The use of manganese in EV batteries is increasing as EV battery technology is shifting to use of more nickel and manganese in battery formulations. But according to the US Department of Interior, there is no mine production of manganese in the United States. As such, Itronics is using its Rock Kleen Technology to test metal recoverability from mine tailings obtained from a former silver mine in western Nevada that has a high manganese content.
In a statement, Itronics says that its Rock Kleen process recovers silver, manganese, zinc, copper, lead and nickel. The company says that it has calculated – based on laboratory test results – that if a Rock Kleen tailings process is put into commercial production, the former mine site would become the only primary manganese producer in the United States.
Itronics adds that it has also tested non-rechargeable alkaline battery paste recovered by a large domestic battery recycling company to determine if it could use one of its hydrometallurgical processes to solubilize the manganese, potassium, and zinc contained in the paste. This testing was successful, and Itronics was able to produce material useable in two of its fertilisers, it says.
"We believe that the chemistry of the two recovery processes would lend itself to electrochemical recovery of the manganese, zinc, and other metals. At this time electrochemical recovery has been tested for zinc and copper,” says Dr John Whitney, Itronics president.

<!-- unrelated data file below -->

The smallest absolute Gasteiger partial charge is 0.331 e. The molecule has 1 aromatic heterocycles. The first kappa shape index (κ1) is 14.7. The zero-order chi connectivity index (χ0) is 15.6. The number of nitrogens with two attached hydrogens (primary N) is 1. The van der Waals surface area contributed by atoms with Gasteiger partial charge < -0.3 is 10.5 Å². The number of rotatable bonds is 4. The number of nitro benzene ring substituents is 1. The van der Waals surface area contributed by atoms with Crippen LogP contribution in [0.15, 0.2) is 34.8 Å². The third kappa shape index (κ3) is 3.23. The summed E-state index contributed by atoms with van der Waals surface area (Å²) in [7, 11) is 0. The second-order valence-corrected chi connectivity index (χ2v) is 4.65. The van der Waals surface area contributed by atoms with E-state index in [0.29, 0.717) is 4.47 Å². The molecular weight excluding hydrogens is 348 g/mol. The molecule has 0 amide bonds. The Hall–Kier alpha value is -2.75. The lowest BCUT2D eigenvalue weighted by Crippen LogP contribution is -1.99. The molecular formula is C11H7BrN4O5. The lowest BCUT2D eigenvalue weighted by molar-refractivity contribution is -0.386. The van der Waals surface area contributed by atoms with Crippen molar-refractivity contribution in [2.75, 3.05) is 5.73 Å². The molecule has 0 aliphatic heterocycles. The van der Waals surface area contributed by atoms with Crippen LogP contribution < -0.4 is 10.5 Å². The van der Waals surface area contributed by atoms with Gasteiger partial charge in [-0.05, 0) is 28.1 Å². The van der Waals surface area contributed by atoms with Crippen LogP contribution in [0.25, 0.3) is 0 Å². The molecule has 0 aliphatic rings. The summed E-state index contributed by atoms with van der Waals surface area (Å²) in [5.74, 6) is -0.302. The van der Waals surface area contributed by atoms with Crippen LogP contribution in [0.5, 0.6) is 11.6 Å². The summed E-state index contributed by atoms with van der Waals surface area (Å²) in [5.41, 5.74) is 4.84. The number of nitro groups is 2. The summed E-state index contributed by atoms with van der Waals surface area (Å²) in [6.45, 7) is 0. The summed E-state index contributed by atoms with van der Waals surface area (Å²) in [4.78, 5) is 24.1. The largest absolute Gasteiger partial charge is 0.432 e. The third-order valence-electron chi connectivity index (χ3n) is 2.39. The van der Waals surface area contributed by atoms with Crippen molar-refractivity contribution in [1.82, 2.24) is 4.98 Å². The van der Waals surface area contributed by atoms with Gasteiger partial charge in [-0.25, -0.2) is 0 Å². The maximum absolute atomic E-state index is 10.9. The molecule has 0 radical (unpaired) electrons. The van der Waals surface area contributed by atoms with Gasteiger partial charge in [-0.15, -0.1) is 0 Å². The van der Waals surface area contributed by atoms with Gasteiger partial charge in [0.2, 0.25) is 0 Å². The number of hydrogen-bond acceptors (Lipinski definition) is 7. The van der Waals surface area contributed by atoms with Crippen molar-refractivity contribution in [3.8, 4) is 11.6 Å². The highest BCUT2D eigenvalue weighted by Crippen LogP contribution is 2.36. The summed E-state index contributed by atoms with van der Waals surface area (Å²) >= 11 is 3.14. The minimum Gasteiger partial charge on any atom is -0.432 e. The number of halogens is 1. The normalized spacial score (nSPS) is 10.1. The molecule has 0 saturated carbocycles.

“Itronics has been reviewing procedures for electrochemical recovery of manganese and plans to move this technology forward when it is appropriate to do so and has acquired electro-winning equipment needed to do that.
"Because of the two described proprietary technologies, Itronics is positioned to become a domestic manganese producer on a large scale to satisfy domestic demand. The actual manganese products have not yet been defined, except for use in the Company's GOLD'n GRO Multi-Nutrient Fertilisers. However, the Company believes that it will be able to produce chemical manganese products as well as electrochemical products," he adds.
Itronics’ research and development plant is located in Reno, about 40 miles west of the Tesla giga-factory. Its planned cleantech materials campus, which will be located approximately 40 miles south of the Tesla factory, would be the location where the manganese products would be produced.
Panasonic is operating one of the world's largest EV battery factories at the Tesla location. However, Tesla and other companies have announced that EV battery technology is shifting to use of nickel-manganese batteries. Itronics is positioned and located to become a Nevada-0based supplier of manganese products for battery manufacturing as its manganese recovery technologies are advanced, the company states.
A long-term objective for Itronics is to become a leading producer of high purity metals, including the U.S. critical metals manganese and tin, using the Company's breakthrough hydrometallurgy, pyrometallurgy, and electrochemical technologies. ‘Additionally, Itronics is strategically positioned with its portfolio of "Zero Waste Energy Saving Technologies" to help solve the recently declared emergency need for domestic production of Critical Minerals from materials located at mine sites,’ the statement continues.
The Company's growth forecast centers upon its 10-year business plan designed to integrate its Zero Waste Energy Saving Technologies and to grow annual sales from $2 million in 2019, to $113 million in 2025.